Destroy A Drum: How did you start playing drums and what influenced you to pick up the sticks?
C.S: "I grew up surrounded by drummers in the house, my father is a drummer and my older sister had started playing and I immediately felt like I needed to pick up on it. Since both my father and sister played, it was always something that I felt was in my blood and it came naturally. So when my sister, who is 2 years older than me started playing in the school band and I got into it we both had drumming as a great way to bond. I started playing drums during middle school and did drum-line and concert band throughout high school as well."
Destroy A Drum: What influenced you to skate and integrate both skating and drumming as something that drives your passion for two completely opposite entities?
C.S: "I would say as a kid I played a lot of Tony Hawk Pro Skater 2 and that made me want to pick up a board and rip it up, but I was very far from ripping it up in terms of tricks because I ripped more jeans from falling than anything back then. I fell more times than I could count before I could get the hang of actually skating and figuring out my own style on the board. The first few years I kept hitting the ground and jumping into the bowl only to slip so hard and land in the most painful ways. It was definitely something that I didn't pick up like drums. Since I started skating first before drumming I was already into a passion driven entity that really drove my devotion for perfection in what I was doing and I found skating to be an outlet of expression that I could really connect to. Skating was something I did first and it will always be something that I have a passion for and do to the best of my ability. Drumming came afterwards and I slowly but surely dove into that with just as much passion because I felt real connected with marching and concert band."
Destroy A Drum: What would you say makes you devote your time to one more than the other now and how did marching drums influence you more than the usual drum-set route?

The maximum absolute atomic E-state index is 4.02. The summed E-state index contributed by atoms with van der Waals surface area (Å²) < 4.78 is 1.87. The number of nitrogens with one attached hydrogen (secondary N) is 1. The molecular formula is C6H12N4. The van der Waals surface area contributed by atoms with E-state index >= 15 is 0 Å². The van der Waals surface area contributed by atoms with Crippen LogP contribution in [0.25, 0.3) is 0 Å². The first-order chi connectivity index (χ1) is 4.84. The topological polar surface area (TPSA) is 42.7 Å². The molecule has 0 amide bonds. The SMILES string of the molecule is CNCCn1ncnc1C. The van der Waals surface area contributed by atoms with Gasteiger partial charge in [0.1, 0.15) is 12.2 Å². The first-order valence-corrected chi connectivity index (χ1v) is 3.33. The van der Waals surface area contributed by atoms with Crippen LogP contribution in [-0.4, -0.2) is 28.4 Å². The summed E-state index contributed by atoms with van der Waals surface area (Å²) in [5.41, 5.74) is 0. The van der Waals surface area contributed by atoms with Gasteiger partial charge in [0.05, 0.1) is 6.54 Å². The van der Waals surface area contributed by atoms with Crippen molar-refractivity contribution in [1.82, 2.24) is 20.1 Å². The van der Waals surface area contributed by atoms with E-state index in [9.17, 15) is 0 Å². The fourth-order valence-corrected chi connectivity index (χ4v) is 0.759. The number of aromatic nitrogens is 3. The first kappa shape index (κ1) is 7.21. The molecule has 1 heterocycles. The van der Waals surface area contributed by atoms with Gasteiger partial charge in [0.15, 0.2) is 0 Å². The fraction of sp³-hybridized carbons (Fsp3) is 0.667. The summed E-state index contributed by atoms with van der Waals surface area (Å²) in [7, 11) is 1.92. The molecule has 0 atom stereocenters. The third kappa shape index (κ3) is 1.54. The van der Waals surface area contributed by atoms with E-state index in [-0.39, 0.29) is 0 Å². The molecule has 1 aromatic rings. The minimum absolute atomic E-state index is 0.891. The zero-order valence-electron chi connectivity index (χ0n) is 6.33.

C.S: "I would say that since I've graduated high school I've skated a lot more than drum because I wasn't really into drums for playing drum-set but much more for the marching and concert band aspects. Having both drumming and skating to express my passion was something that influenced me to push the envelope and fully express myself. I definitely strived to perfect both with just as much effort towards either one, and I balanced them both when I was in high school. I'd come back from a late night skate sesh just to wake up at 6am for marching band practice and I really enjoyed it. That just goes to show much you can do for something you are passionate about. I recently just got back from the DCI (Drum Corps International) event and was blown away by the performance of so many drum corps. As a structure you have to hit your mark on the field while playing so it's not only crucial to know your part and play it to perfection but if your stepping is off then it doesn't even matter if the parts are flawless. You have a lot more going on with integrating the marching aspect and are always having to improve your performance as a unit to play and march at the same level of precision and accuracy as the person next to you. To most people marching sounds pretty easy but is the farthest thing from it once you get on the field and realize you not only need to have your entire drum performance memorized but also your movements. If there was something like that here in Corpus I'd be in it right away because that's where my passion for drums is."